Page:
Event promotes Saudi Arabia’s historical identity with graffiti

A Saudi graffiti artist paints the wall which reflects the Kingdom’s heritage. (SPA)
Updated 11 November 2017
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Event promotes Saudi Arabia’s historical identity with graffiti

RIYADH: In an event held in Al-Bujairi neighborhood in Diriyah accompanying the first Saudi Antiquities Forum, the Saudi Commission for Tourism and National Heritage (SCTH) set up a special place to draw Saudi antiquities in 3D, with the help of a sketch artist.
The events included four sections of graffiti, under the supervision of Saudi visual artists, reflecting the Kingdom’s heritage and antiquities, and introducing visitors to the Kingdom’s cultural heritage embedded in history.
Majed Al-Hayzan, manager of the touristic events and projects at the SCTH, considered the forum’s accompanying events an important factor to raise awareness and strengthen national sentiment among citizens on the Kingdom’s cultural heritage.
The events also included a studio for children, represented in an awareness-raising corner, to introduce them to the Kingdom’s archaeological and historical sites through coloring and drawing, under the title “Our Talents Are in The Hands of Our Children.”
Recently, the courtyards of the King Abdul Aziz Historic Center in Riyadh turned into a theater for events and activities in conjunction with the launch of the first Saudi Antiquities Forum.
These events helped introduce the Kingdom’s non-materialistic culture, and were attended by large audiences which were eager to enjoy the events and shows.
The events included education and awareness-raising plays representing everyday life stories about discoveries and excavations, as well as folk shows including the Saudi Ardah, and models representing major Saudi archaeological and heritage sites (Madain Saleh, Salwa Palace, Historical Jeddah, Al-Okhdood, and Al-Rajajeel) on the grounds of the National Museum in Riyadh.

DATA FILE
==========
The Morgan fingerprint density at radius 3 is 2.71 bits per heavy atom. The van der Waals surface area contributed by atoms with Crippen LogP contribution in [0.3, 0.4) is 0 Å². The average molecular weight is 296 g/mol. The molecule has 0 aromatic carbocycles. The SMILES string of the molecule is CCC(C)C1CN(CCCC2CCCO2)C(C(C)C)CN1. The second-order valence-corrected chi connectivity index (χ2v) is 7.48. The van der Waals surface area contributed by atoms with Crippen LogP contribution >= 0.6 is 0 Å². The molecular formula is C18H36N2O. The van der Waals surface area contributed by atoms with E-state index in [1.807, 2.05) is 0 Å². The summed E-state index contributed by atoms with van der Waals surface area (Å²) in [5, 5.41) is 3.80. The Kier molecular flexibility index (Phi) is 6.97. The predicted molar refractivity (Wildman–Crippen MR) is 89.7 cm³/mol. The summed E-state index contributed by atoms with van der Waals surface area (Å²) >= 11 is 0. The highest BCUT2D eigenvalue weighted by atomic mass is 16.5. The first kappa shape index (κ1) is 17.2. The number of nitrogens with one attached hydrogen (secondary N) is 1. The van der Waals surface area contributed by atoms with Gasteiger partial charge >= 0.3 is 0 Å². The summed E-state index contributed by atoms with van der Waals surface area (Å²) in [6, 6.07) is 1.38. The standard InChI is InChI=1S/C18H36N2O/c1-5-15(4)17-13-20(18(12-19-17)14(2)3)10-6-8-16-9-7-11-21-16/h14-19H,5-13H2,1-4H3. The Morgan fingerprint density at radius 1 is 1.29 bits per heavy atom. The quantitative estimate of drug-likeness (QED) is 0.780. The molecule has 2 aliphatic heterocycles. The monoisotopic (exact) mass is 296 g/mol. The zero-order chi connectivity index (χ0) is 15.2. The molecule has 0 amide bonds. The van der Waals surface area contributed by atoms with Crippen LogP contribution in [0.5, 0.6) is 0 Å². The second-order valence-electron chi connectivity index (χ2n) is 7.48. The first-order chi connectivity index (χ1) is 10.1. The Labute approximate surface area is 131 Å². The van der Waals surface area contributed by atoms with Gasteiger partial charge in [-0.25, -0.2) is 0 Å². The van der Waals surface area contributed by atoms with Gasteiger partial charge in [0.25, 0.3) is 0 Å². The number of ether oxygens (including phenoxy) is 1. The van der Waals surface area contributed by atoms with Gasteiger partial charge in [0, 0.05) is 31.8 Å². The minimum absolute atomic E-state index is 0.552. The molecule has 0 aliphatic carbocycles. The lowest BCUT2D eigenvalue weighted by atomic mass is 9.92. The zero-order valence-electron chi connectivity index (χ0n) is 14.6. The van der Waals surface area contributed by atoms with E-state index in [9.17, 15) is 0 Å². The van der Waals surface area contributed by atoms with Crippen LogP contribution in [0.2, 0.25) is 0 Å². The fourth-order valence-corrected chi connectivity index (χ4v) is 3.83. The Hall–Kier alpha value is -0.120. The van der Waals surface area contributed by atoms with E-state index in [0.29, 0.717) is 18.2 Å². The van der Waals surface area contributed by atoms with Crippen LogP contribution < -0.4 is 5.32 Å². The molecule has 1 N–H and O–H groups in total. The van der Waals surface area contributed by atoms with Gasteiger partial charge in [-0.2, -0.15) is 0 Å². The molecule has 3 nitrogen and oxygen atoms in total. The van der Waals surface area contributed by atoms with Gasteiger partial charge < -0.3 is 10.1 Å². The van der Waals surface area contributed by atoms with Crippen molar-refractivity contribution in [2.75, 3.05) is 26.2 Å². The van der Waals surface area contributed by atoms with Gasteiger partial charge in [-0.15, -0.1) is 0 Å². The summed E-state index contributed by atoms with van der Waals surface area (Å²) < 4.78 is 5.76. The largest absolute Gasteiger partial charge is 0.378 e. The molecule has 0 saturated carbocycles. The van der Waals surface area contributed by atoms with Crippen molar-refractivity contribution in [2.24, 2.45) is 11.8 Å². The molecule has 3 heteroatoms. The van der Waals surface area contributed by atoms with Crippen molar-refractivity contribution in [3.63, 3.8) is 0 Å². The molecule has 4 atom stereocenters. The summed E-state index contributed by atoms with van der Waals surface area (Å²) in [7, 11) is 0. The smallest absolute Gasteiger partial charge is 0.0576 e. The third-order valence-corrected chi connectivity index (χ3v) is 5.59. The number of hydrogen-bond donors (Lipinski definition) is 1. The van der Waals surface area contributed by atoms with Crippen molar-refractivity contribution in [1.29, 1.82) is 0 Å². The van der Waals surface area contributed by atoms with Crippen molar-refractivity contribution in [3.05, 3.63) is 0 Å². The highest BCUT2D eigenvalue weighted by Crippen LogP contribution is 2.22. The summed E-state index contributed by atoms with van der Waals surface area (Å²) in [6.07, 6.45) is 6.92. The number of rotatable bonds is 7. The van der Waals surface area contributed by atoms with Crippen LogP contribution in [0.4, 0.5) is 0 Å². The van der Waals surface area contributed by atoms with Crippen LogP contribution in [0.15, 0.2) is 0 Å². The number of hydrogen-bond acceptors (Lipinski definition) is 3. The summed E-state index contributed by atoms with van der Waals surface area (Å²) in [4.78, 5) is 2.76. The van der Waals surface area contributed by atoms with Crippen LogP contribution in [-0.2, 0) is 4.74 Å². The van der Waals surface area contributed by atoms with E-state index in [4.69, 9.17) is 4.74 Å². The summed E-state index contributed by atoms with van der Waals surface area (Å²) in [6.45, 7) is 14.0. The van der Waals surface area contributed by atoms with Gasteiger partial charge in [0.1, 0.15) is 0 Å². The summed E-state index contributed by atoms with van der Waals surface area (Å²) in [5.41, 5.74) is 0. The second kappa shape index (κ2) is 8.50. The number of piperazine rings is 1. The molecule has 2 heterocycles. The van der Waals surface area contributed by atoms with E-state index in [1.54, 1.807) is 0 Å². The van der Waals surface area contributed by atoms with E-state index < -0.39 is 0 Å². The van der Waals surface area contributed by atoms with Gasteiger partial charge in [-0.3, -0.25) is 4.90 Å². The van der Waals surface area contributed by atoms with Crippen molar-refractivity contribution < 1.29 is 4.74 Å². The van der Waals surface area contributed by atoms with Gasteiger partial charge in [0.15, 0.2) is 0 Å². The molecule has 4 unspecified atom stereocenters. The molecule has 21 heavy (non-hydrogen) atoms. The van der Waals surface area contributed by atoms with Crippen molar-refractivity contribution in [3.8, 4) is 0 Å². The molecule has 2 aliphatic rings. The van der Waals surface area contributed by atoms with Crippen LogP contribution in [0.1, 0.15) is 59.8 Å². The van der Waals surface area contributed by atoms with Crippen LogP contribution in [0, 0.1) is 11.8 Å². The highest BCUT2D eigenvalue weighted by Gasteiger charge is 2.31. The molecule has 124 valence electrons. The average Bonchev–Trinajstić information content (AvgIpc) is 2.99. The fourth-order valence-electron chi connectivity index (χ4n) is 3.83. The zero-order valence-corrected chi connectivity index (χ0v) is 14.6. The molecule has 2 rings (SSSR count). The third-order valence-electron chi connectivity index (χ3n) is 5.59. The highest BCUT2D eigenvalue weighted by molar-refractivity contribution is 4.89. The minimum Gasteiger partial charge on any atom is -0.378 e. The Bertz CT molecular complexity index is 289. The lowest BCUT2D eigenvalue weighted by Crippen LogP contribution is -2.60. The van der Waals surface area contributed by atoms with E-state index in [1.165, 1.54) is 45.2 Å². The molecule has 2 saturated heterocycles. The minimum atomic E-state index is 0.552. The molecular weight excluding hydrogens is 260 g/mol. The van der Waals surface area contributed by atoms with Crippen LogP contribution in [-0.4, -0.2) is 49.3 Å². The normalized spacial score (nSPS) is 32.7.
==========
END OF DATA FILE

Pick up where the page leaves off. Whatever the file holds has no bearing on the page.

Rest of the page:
A number of artisans participated in these events that also included handicraft shows, popular food parlors, men’s costume shows, stories told by famous writers and many others.
Visitors also watched a live show of excavations and discoveries of antiquities, by a specialized team. This show was accompanied by a “Colors” exhibition which showcased a collection of pictures featuring the Kingdom’s archaeological and heritage sites.


Unique Riyadh car race brings in enthusiasts from all around

Costumized Hot Rods outside the Alloy Army garage area. (Supplied)
Updated 20 October 2018
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Unique Riyadh car race brings in enthusiasts from all around

  • FJR racing team owner Falah Al-Jarba, who is participating for the first time with his 2019 Chevrolet Corvette ZR1, said he was impressed with the first round turnout and noted that the short notice of this event did not affect participation

RIYADH: The first round of the Saudi Time Attack race kicked off on the Reem race circuit yesterday. The 16-category race is unique in its participation since anyone can turn up and join in. Whether you are an everyday driver, enthusiast or would-be racer the Time Attack Race has a category for you.
“We target different types of drivers, usually people with a sports car or regular stock car who want to race their car to the max in a safe environment with other drivers,” said Prince Khalid bin Sultan Abdullah Al-Faisal, chairman of the Saudi Arabian Motor Federation (SAMF). He added that the target participants for this race are not necessarily professionals but rather enthusiasts, semi pros, amateurs, and beginners.
FJR racing team owner Falah Al-Jarba, who is participating for the first time with his 2019 Chevrolet Corvette ZR1, said he was impressed with the first round turnout and noted that the short notice of this event did not affect participation.
“It is not hard to get anyone on to the track — the hardest thing is to get them back again. Anyone who enters the race track three times of his own free will has the makings of a driver,” he said.

Passion
Prince Mohammed bin Saud bin Fahad bin Abdul Aziz Al-Saud, participating racer and owner of the MS7 racing team, said it is passion that attracts everyone to the race. “It is not a head-to-head race but it is competitive and it is fun. There is no pressure — everyone is here to have fun. I am happy that I participated,” he explained. This also marks a first for Saudi women racing as four women competed for the first time in a car race.
“For the first time we have a ladies category. These opportunities will be better reflected in two to three years’ time but if anyone would ask where did it start, it started here in this 2018 season,” said the “Camaro King” Falah Al-Jarba.
Prince Mohammed is very welcoming of any new competitor to the racing industry.
“At the end of the day if you have two hands, two legs and can drive that’s what it comes down to regardless of your gender, your weight, your height or your size, it is all about how well you can perform under pressure,” he said.
Prince Khalid expects a better turnout for female participants in the next round of the race scheduled for Nov. 16. He added that there has been a great interest in joining the race and wanted to clarify that anyone who wants to take part in the race does not need to have a race car.